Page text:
Oocyte cryopreservation: a feasible fertility preservation option for reproductive age cancer survivors
- 174 Downloads
To compare oocyte cryopreservation cycles performed in cancer patients to those of infertile women.
Cancer patients referred for fertility preservation underwent counseling in compliance with the ASRM; those electing oocyte cryopreservation were included. Ovarian stimulation was achieved with injectable gonadotropins and freezing was performed using slow-cooling and vitrification methods.
Fifty cancer patients (mean age 31 y) underwent oocyte cryopreservation; adequate ovarian stimulation was achieved in 10 ± 0.3 days. The outcome from these cycles included a mean peak estradiol of 2,376 pg/ml and an average of 19 oocytes retrieved (15 mature oocytes were cryopreserved/cycle). All patients tolerated ovarian hyperstimulation. There were no significant differences noted between cryopreservation cycles performed in cancer patients and in women without malignancy.
Oocyte cryopreservation appears to be a feasible fertility preservation method for reproductive-age women diagnosed with cancer. This modality is not only effective but also, providing a multidiscipline effort, can be completed in timely fashion.
KeywordsCancer survivor Fertility preservation Oocyte cryopreservation Quality-of-life
The authors would like to thank the entire IVF team at the NYUFC for their efforts and participation in the oocyte cryopreservation program and all the oncologists who referred patients for fertility preservation treatment. Dr. Noyes would also like to thank Dr. Eleonora Porcu of Bologna, Italy for introducing her to oocyte cryopreservation technology and its application as a fertility preservation measure in cancer patients.
Schering Plough provided fertility medication for some of the non-cancer patients.
Conflicts of Interest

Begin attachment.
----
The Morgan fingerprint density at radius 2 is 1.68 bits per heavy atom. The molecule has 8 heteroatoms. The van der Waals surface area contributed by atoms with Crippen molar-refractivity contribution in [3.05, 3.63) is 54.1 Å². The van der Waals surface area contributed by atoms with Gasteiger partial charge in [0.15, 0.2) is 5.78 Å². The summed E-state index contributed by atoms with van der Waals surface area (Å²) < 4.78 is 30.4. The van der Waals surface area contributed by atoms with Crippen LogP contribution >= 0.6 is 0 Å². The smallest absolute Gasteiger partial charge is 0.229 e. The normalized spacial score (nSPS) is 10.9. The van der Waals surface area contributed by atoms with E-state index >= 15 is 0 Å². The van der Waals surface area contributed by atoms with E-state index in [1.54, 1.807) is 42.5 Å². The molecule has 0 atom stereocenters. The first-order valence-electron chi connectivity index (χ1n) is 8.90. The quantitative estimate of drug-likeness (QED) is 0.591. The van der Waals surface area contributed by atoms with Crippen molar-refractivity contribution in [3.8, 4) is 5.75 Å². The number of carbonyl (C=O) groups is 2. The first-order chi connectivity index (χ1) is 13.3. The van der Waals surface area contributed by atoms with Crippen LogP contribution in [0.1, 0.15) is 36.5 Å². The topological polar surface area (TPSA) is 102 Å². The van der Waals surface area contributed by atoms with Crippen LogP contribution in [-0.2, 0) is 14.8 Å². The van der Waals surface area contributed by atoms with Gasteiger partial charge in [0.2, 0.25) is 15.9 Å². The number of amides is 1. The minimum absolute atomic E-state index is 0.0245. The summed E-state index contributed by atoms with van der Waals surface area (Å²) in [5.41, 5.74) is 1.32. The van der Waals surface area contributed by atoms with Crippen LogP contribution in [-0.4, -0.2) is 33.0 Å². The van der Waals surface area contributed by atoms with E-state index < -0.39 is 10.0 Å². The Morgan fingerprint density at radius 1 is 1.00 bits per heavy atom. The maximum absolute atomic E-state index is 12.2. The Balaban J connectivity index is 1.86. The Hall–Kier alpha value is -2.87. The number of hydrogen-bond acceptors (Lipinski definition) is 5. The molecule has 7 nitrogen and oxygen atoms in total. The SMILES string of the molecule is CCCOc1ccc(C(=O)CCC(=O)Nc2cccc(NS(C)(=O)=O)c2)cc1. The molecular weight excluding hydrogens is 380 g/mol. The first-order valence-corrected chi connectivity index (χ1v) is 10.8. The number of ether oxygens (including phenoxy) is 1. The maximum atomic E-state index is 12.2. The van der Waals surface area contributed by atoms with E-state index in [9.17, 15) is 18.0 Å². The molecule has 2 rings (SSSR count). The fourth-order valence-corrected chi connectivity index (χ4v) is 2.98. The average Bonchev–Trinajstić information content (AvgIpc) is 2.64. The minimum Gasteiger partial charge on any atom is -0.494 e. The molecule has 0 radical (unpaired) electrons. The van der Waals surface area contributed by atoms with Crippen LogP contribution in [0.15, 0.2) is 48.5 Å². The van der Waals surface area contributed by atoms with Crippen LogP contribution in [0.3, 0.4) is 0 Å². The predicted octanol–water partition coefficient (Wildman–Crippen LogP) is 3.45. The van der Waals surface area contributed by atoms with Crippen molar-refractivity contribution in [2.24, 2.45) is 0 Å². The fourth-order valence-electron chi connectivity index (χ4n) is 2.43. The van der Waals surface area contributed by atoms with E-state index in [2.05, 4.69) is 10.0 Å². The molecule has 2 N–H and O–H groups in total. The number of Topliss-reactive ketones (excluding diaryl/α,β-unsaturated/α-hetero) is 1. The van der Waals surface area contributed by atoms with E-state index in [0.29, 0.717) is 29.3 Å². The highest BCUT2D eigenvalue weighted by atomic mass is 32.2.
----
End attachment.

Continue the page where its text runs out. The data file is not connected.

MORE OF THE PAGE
- 2.Surveillance, Epidemiology and End Results data. http://seer.cancer.gov/statfacts/html/all.html. Accessed March 4, 2009.
- 3.Knopman JM, Papadopoulos E, Grifo J, Fino ME, Noyes N. Surviving childhood and reproductive-age malignancy: effects on fertility and future parenthood. Lancet Oncol. 15 Feb 2010. doi: 10.1016/S1470-2045(09)70317-1, [Epup ahead of print].
- 5.Practice Committee of the Society for Assisted Reproductive Technology, Practice Committee of the American Society for Reproductive Medicine. Essential elements of informed consent for elective oocyte cryopreservation: a practice committee opinion. Fertil Steril. 2008;90:S134–5.Google Scholar
- 6.Noyes N, Knopman J, Labella P, McCaffrey C, Clark-Williams M, Grifo J. Oocyte cryopreservation outcomes including pre-cryo and post-thaw meiotic spindle evaluation following slow cooling and vitrification of human oocytes. Fertil Steril. 26 Feb 2010. doi: 10.1016/j.fertnstert.2010.01.019, [Epub ahead of print].
- 12.Magelseen H, Brydoy M, Fossa SD. The effects of cancer and cancer treatments on male reproductive function. Nat Clin Pract. 2006;3:312–22.Google Scholar
- 15.Engmann L, DiLuigi A, Schmidt D, Nulsen J, Maier D, Benadiva C. The use of gonadotropin-releasing hormone (GnRH) agonist to induce oocyte maturation after cotreatment with GnRH antagonist in high-risk patients undergoing in vitro fertilization prevents the risk of ovarian hyperstimulation syndrome: a prospective randomized controlled study. Fertil Steril. 2008;89:84–91.CrossRefPubMedGoogle Scholar